Equally Incremented Sequential Numbers

I have been studying an interesting pattern of numbers recently. 

It is related to a comment I have heard said repeatedly by statisticians, that seems like it should not be true. 

The comment is: “If you play the lottery why not just pick the number 1,2,3,4,5 or 2,3,4,5,6? They are just as likely to show up as any other number.” 

However, if they are just as likely to show up why do they so seldom appear in the random number generator that is the lottery? 

Let us see if we can determine why this is the case. 

But first we must create some narrow definitions, and a formula. 

The above sequence fits the definition of five consecutive numbers equally incremented by some number. In this case the number one. 

When defining the odds for winning the lottery the total number of possibilities is referenced. Your odds of winning are 1/(N choose K). The number you have chosen must match the 1 set of numbers that come out of the drawing based on the selection of K numbers form N possibilities.

Do equally incremented sequential numbers appear to behave differently? To be able to count how many equally incremented sequential number sets of length K could be selected from a set of size N the mathematical notation becomes:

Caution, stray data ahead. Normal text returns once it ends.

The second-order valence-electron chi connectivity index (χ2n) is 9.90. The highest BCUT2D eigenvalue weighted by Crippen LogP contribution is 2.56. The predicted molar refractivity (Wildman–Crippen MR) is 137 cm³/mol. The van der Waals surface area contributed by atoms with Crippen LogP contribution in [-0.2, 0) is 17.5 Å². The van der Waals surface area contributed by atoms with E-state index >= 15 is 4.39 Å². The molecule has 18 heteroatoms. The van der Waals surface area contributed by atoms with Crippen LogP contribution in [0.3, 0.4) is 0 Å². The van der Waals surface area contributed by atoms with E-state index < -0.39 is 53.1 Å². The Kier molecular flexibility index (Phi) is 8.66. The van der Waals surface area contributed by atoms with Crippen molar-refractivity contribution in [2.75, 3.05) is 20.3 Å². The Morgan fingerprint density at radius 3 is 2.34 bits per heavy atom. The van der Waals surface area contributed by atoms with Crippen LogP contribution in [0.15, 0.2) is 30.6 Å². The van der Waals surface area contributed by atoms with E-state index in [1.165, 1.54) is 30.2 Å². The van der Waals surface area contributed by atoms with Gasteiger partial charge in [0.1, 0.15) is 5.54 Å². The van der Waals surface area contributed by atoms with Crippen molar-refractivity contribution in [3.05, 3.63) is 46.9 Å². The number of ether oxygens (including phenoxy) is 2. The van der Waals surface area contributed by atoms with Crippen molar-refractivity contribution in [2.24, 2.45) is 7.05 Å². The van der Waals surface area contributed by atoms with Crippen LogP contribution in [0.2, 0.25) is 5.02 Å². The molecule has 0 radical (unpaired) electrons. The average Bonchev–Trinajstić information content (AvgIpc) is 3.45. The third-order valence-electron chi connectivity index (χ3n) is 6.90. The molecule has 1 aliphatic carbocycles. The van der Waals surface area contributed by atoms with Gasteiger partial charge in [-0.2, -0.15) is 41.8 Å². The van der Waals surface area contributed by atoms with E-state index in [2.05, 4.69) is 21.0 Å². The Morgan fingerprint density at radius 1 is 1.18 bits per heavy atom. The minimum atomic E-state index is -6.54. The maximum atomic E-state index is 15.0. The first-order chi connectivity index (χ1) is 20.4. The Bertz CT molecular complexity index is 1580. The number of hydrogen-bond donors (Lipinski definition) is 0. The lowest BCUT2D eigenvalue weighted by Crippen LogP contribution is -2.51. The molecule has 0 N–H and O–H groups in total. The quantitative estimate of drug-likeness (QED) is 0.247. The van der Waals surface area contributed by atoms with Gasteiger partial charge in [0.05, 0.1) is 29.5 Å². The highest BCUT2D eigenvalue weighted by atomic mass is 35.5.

In human readable terms this yields the total number of equally incremented sets of K items from the set size N, with a sequential increment of S.

This expression gives the results it does based on the following: 

By the nature of consecutive numbers the maximum first number in the set produced will be the product of the increment and the length of the selection set minus one. 

Since these are consecutive numbers this maximum first number is also the total number of all equally incremented consecutive numbers that can be drawn from the set of size N.

Let us do a small demonstration. 
Setting N to 8, and K to 3 the total number of selections we could get out of this combination is 8 choose 3  which is 56.  To get the total number of possible equally incremented sequential numbers we must increment count the number numbers produced by each increment of S

The colors represent the counts.

Purple: 8-1(3-1) = 6 {(1,2,3)(2,3,4)(3,4,5)(4,5,6)(5,6,7)(6,7,8)}
Green : 8-2(3-1) = 4 {(1,3,5)(2,4,6)(3,5,7)(4,6,8)}
Blue  : 8-3(3-1)  = 2 {(1,4,7)(2,5,8)}


The summation is: 

The sum of these individual calculations is 12.

Now that we have this number the question we want to ask is: 

What is the probability that 3 numbers chosen from the set of 8 will be equally incremented sequential numbers ? 

The probability is 12/56. 

What is the probability that 3 numbers chosen from the set of 8 will not be equally incremented sequential numbers ?

Reducing the results, we have 3/14, and 11/14 respectively.

There are 11 to 3 odds against choosing three equally incremented sequential numbers from a set of 8 numbers. 

This is one way of determining the odds of equally incremented sequential numbered sets of numbers coming out of a random number generator like a lottery drawing.

There are a few other use cases for this formula related to path length calculations for graphs that I will continue to research. More to come on this interesting formula.